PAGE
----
Just in time for summer, Delorean are showing up with a new album’s worth of dance confections to please your ears and move your feet. They burst onto the music scene last summer with their “Ayrton Senna” EP, which attracted plenty of attention for its strong grasp of 90s house and techno styles combined with anthemic choruses that could turn any dance party from warm to white hot in an instant. Their first long player “Subiza” now trades on that same style as the Spanish foursome looks to capture even more hearts, minds and dancing shoes around the world.
If “Subiza” were just another upbeat dance record, Delorean might not be getting the attention they currently are. Starting out as your traditional guitar and drums indie band, they began to incorporate more electronic beats and keyboards into their songs and noticed they had a particular knack for it. Naturally then, their sound has been shifting further and further in that direction, to the point where it very much blurs the lines between dance, pop and rock music. There are elements of each, and even a little bit of hip hop, on “Subiza”, wrapped in a mixture of electronica styles that keep the tempo upbeat and fun. It’s that inability to place Delorean in an easily definable box that makers them so unique and worthwhile to listen to.
Album opener “Stay Close” hits hard from the get-go with some killer keyboards and an uplifting chorus that will stay with you for days. Followed by the 6-minute rave-up of “Real Love”, which takes on a slightly more hip hop flavor and throws in some helium-pitched vocals for added variety. There are some brilliant vocal harmonies on “Subiza” as well, and tracks like “Infinite Desert” and closer “It’s All Ours” sharply recall the genius that Animal Collective’s “Merriweather Post Pavilion” had to offer last year. “Warmer Places” is a gem from late in the album, dialing in a hook that nearly overwhelms with Italo-house flavor. Compared to the “Ayrton Senna” EP, this full length doesn’t sound quite as big and anthemic, but what it lacks in bombast it makes up for in more carefully considered composition. The songs on “Subiza” also fit together better, despite the consistent changes in style. It’s all electronica in some form or another, and what some of the tracks lack in stylistic similarities they more than make up for in overall mood and tempo.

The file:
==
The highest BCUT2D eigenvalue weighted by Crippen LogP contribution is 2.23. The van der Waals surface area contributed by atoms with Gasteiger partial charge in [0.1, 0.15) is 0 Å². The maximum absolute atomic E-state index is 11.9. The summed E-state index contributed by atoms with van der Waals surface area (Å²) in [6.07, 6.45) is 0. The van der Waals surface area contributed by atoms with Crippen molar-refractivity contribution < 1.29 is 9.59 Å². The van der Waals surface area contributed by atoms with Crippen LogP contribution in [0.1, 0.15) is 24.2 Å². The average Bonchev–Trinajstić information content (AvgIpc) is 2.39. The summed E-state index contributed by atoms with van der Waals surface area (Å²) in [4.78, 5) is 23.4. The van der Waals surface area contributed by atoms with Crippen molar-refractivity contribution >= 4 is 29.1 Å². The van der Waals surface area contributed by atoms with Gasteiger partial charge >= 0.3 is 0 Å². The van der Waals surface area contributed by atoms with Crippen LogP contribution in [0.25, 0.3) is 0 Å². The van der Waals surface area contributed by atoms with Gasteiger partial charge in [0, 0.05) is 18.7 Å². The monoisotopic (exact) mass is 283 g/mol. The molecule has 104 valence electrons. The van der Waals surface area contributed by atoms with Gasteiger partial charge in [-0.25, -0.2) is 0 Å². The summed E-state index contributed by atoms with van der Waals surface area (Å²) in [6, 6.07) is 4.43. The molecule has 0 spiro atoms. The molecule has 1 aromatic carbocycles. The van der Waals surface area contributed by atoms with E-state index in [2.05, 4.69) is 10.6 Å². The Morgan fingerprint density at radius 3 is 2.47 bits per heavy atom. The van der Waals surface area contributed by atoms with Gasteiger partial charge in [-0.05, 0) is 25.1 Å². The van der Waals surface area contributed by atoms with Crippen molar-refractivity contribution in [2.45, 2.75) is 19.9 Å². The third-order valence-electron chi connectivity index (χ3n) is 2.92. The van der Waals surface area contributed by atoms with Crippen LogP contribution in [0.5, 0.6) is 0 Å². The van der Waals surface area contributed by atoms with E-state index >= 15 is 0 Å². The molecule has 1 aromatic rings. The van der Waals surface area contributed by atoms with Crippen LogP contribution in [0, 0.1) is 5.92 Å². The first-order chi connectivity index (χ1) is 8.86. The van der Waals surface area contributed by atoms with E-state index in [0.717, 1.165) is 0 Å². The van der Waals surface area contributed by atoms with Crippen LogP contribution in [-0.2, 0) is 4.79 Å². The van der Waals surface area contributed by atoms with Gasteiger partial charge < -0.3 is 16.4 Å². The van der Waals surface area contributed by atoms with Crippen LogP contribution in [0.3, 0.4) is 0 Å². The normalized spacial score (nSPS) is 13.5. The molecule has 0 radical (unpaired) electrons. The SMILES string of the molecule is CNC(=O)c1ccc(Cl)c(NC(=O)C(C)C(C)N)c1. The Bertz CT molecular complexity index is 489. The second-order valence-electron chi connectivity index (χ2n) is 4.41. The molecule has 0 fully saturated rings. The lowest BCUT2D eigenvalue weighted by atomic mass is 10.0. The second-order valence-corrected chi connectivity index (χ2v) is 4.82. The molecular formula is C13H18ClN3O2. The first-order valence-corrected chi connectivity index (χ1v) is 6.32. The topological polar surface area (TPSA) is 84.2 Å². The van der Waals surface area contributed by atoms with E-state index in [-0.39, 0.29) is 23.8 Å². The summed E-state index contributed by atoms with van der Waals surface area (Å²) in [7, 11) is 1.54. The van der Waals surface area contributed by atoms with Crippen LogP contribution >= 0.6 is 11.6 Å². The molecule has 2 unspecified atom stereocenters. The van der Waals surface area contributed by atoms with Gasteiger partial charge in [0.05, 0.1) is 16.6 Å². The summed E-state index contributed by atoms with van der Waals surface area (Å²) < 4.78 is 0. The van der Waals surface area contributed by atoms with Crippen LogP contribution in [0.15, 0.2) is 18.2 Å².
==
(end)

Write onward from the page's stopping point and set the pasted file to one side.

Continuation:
Above all else, fun is the name of the game on “Subiza”. Many will view it as a simple club record that will benefit most from being blasted on the dance floor. Hopefully some smart DJs take it upon themselves to expose as many people as possible to Delorean and their throwback electronic style. Yet the album goes so much deeper than so many realize, and the verse-chorus-verse structure on many of the songs deceptively turn them into pop hits without much prodding. It takes strong musical talent and knowledge to pull off a record this well proportioned, and Delorean just barely manage to do it. This may be a record that’s challenging to break down and describe accurately, but all you really need to know in the end is that this is a gorgeous album that will draw you in quickly and never let go until your body is tired from too much dancing.